Toast.LENGTH_LONG).show();

6. Write code to generate a button dynamically.

protected void onCreate(Bundle newInstanceState) {

super.onCreate(newInstanceState);

Button button = new Button(this);

button.setText(“Button”);

setContentView(button);

});

7. What is AIDL? What are the different data types that AIDL supports?

AIDL is short for Android Interface Definition Language. It is an interface between a client and a service that allows them to communicate using interprocess communication (IPC). It involves breaking the objects into smaller parts that allow Android to understand those objects. This happens because a process cannot access memory of other processes that are running.

Types of data supported by AIDL are:

Map
String
List
charSequence
all data types like int, long, char, Boolean.


8. How would you check for the presence of a Compass sensor on the system using the hasSystemFeature() method?

The sensor framework that forms a part of Android package has Sensor and SensorManager classes. But these classes do not provide the hasSystemFeature() method. So they cannot be used for evaluating a system’s capabilities. The PackageManager class can, in fact, be used to find out information about the application packages available on a given device. One way of checking the presence of a Compass sensor on the system is
PackageManager myCompass = getPackageManger();
If (!myCompass.hasSystemFeature(PackageManager.FEATURE_SENSOR_COMPASS))
{
// This device lacks a compass, disable the compass feature
}

9. Name some exceptions in android?
– Inflate Exception- This exception is thrown by an inflator on error conditions.
– Surface.OutOfResourceException – This Exception is thrown when a surface couldn’t be created or resized.
– SurfaceHolder.BadSurfaceTypeException– This exception is thrown from lockCanvas() when called on a Surface whose type is SURFACE_TYPE_PUSH_BUFFERS.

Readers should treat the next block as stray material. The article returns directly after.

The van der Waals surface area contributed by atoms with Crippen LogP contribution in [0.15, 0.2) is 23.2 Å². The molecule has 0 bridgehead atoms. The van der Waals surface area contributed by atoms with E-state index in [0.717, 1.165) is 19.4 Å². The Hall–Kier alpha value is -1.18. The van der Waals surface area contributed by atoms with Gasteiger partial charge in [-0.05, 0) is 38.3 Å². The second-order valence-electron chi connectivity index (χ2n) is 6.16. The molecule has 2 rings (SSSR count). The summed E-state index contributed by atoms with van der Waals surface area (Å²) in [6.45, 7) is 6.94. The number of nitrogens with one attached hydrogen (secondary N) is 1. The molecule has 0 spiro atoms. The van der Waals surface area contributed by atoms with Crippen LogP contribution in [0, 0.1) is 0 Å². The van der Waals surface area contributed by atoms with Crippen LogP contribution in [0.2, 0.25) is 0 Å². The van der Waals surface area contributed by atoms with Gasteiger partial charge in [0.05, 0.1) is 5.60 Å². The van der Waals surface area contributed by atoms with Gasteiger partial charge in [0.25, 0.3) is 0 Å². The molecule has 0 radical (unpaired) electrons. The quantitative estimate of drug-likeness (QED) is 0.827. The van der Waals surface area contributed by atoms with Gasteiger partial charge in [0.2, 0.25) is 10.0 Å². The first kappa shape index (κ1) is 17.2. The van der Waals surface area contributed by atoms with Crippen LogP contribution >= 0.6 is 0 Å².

– WindowManager.BadTokenException – This Exception is thrown when trying to add a view whose WindowManager.LayoutParams token is invalid.

  1. What is the difference between Serializable and Parcelable? Which is the best approach in Android?

While developing applications we often need to transfer data from one activity to another. This data needs to be included in a corresponding intent object. Some additional actions are also required to make the data suitable for transfer. For doing that the object should be serializable or parseable. Serializable is a standard Java interface. It is a simple approach where you simply mark a class serializable by implementing the interface and Java automatically serializes it. Reflection is used during the process and a lot of additional objects are created. This leads to a lot of garbage collection and poor performance.
Parcelable interface is a part of Android SDK where you implement the serialization yourself. Reflection is not used during this process and no garbage is created. It is faster because it is optimized for usage on android development, and shows better results.

So, that’s all the basic questions you need to know before sitting for any Android interview. If you stumbled in any of them, we recommend you check out the Android development course offered by Coding Ninjas. It’ll not only clear your basics but also help you scale beyond.